What you can do before and during the assessment
think about who you could take with you for support and arrange for them to come along
make some notes about what you want to discuss before your appointment
tick each point off during the appointment, when they've been covered
ask as many questions as you need to about anything that is not clear
make sure the health professional explains things to you as many times as it takes for you to really understand it
Reviewing how it's going
Your needs can change over time so it's important your treatment is reviewed regularly.
You'll always have a named person as your care co-ordinator. They should make sure you have regular reviews and you should go to them first if you’re worried about your treatment. They can also offer you support, including support for your family and friends if they need it.
Your review will be a face-to-face meeting in a familiar place. That’s often the clinic, community mental health centre or GP surgery where you usually meet your care co-ordinator.
If you prefer, it may be possible for the meeting to take place at your house. Or it could be at another place where you feel comfortable, like a community centre.
You might want to arrange to bring someone with you, like a friend, family member or advocate. You can find out about advocacy services from your care co-ordinator or local council. You can also get advice about finding an advocate from the mental health charity Rethink.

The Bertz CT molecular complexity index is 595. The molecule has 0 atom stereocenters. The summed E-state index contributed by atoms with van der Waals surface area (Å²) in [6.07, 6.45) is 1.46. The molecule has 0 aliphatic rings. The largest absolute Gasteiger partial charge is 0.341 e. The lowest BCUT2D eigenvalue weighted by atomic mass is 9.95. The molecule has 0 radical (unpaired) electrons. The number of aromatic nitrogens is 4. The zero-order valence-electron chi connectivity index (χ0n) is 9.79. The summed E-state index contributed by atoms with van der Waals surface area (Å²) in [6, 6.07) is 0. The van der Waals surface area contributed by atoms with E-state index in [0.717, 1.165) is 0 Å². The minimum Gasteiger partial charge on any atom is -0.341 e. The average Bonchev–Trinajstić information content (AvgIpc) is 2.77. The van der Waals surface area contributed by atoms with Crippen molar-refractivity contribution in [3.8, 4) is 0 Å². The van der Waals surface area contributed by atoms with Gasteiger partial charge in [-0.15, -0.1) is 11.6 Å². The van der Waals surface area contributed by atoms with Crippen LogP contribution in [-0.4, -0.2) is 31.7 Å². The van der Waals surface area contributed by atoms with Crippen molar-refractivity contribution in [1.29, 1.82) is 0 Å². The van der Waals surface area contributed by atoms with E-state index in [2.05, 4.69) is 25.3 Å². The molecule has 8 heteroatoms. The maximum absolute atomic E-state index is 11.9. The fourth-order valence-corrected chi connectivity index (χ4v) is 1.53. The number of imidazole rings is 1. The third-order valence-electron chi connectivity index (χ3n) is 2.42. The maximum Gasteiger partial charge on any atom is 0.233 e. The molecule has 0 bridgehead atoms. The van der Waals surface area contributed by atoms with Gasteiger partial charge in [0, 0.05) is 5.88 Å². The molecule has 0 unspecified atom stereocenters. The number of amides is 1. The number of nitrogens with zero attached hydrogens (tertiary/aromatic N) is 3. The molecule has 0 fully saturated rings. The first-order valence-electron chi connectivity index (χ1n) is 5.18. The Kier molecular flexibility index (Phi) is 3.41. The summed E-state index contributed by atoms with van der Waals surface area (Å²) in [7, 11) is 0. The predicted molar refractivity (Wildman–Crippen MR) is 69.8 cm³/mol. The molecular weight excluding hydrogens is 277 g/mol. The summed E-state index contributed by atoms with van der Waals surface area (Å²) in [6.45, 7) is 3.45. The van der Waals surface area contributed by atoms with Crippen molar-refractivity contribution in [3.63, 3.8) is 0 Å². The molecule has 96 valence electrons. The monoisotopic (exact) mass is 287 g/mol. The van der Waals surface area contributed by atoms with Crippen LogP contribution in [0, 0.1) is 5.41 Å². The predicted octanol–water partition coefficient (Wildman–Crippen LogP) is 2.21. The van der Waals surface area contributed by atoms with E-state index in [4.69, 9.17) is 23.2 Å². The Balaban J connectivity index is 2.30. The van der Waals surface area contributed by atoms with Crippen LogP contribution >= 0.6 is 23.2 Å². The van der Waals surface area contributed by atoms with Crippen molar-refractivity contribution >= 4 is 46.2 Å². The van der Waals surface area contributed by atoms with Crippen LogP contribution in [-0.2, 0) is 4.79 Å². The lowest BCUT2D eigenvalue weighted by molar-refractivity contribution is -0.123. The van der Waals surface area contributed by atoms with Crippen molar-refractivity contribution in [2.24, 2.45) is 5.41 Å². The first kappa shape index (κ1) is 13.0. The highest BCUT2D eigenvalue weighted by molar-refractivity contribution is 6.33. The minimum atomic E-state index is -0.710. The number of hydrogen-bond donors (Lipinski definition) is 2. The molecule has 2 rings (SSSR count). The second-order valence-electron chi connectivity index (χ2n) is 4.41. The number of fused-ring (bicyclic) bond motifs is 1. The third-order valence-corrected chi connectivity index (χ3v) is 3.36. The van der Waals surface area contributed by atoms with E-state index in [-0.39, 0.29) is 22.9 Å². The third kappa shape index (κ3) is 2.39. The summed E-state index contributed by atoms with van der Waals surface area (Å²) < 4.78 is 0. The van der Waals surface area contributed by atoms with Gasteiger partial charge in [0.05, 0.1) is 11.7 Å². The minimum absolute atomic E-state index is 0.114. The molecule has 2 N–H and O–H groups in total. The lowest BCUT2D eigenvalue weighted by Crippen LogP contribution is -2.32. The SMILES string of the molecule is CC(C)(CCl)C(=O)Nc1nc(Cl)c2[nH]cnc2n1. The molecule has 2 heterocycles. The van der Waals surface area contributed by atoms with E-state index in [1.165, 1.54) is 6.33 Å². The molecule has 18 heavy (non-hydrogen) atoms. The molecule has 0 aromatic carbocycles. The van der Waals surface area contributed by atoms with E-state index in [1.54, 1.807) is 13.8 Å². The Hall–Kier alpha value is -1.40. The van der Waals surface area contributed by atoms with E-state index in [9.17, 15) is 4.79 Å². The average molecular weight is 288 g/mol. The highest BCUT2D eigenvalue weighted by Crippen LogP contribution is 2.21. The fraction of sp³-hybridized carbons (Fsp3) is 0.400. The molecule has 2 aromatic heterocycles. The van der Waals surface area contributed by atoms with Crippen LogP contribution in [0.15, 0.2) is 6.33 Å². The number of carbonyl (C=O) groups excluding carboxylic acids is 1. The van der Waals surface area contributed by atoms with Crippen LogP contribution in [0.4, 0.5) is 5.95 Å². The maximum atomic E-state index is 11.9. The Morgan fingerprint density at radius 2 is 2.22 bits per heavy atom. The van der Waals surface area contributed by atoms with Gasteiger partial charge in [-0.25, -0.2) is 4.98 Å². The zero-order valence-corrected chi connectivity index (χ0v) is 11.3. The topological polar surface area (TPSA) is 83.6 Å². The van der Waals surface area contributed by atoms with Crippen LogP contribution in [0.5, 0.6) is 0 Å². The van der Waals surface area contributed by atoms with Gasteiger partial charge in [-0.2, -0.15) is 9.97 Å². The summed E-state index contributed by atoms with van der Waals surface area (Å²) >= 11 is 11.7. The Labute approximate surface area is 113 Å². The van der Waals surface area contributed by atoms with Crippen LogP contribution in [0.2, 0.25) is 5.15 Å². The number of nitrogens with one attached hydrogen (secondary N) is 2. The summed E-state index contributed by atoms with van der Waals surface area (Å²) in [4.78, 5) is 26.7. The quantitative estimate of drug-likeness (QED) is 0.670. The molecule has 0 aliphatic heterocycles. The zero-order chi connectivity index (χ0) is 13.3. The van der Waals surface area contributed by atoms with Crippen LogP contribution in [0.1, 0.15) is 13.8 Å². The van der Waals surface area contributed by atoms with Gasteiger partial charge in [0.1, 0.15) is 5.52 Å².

If a treatment or service is not working for you
If a treatment or mental health service is not working for you, you should say something. It's important for the mental health professional you're seeing to know about this.
It might be that another approach or a new assessment is needed to find a service that's better for you.
If you do not feel that your concerns are being taken seriously, ask the manager of your mental health service if you can see someone different, like another psychiatrist or care co-ordinator.
Your GP might also be able to help you, if you talk to them.
Annual health check for people with severe mental health conditions
If you have schizophrenia, bipolar disorder or psychosis, your GP surgery should invite you to have an annual health check.
During your health check the doctor or nurse will be able to look for any health problems, to help you get the treatment you need to stay well.
You can ask them questions about your health and tell them how you are feeling.
You can also talk about any treatment you are having or medicines you take.
You may be able to get a coronavirus (COVID-19) vaccine, COVID-19 booster or flu vaccine when you have your health check. Ask about vaccinations when you make your appointment.
Who can have an annual health check
How to get an appointment
If you are eligible, you should get a letter from your GP surgery inviting you for an annual health check.
You can contact your GP surgery to ask for an appointment if you have not received a letter. A family member or friend can contact the surgery for you if you prefer.